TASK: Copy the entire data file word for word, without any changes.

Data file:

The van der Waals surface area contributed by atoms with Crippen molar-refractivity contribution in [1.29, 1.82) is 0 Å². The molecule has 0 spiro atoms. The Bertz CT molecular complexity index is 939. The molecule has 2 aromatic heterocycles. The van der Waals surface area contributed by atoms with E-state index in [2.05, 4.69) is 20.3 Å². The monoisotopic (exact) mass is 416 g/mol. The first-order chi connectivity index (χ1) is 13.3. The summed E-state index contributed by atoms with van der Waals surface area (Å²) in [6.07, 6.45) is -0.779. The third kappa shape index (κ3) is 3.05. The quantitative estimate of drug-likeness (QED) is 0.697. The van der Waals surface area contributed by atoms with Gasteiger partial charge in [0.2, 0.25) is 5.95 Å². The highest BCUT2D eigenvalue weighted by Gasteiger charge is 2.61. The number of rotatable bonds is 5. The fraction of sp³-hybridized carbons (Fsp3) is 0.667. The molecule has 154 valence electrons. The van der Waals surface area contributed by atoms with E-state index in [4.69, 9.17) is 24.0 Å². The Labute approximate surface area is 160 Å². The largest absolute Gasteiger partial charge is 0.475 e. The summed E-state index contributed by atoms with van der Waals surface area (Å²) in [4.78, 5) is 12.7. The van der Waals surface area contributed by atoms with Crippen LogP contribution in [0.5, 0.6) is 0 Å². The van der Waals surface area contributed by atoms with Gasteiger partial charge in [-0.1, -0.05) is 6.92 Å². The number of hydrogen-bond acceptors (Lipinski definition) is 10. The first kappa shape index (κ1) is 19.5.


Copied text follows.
The van der Waals surface area contributed by atoms with Crippen molar-refractivity contribution in [1.29, 1.82) is 0 Å². The molecule has 0 spiro atoms. The Bertz CT molecular complexity index is 939. The molecule has 2 aromatic heterocycles. The van der Waals surface area contributed by atoms with E-state index in [2.05, 4.69) is 20.3 Å². The monoisotopic (exact) mass is 416 g/mol. The first-order chi connectivity index (χ1) is 13.3. The summed E-state index contributed by atoms with van der Waals surface area (Å²) in [6.07, 6.45) is -0.779. The third kappa shape index (κ3) is 3.05. The quantitative estimate of drug-likeness (QED) is 0.697. The van der Waals surface area contributed by atoms with Gasteiger partial charge in [0.2, 0.25) is 5.95 Å². The highest BCUT2D eigenvalue weighted by Gasteiger charge is 2.61. The number of rotatable bonds is 5. The fraction of sp³-hybridized carbons (Fsp3) is 0.667. The molecule has 154 valence electrons. The van der Waals surface area contributed by atoms with E-state index in [4.69, 9.17) is 24.0 Å². The Labute approximate surface area is 160 Å². The largest absolute Gasteiger partial charge is 0.475 e. The summed E-state index contributed by atoms with van der Waals surface area (Å²) in [4.78, 5) is 12.7. The van der Waals surface area contributed by atoms with Crippen LogP contribution in [0.5, 0.6) is 0 Å². The van der Waals surface area contributed by atoms with Gasteiger partial charge in [-0.1, -0.05) is 6.92 Å². The number of hydrogen-bond acceptors (Lipinski definition) is 10. The first kappa shape index (κ1) is 19.5.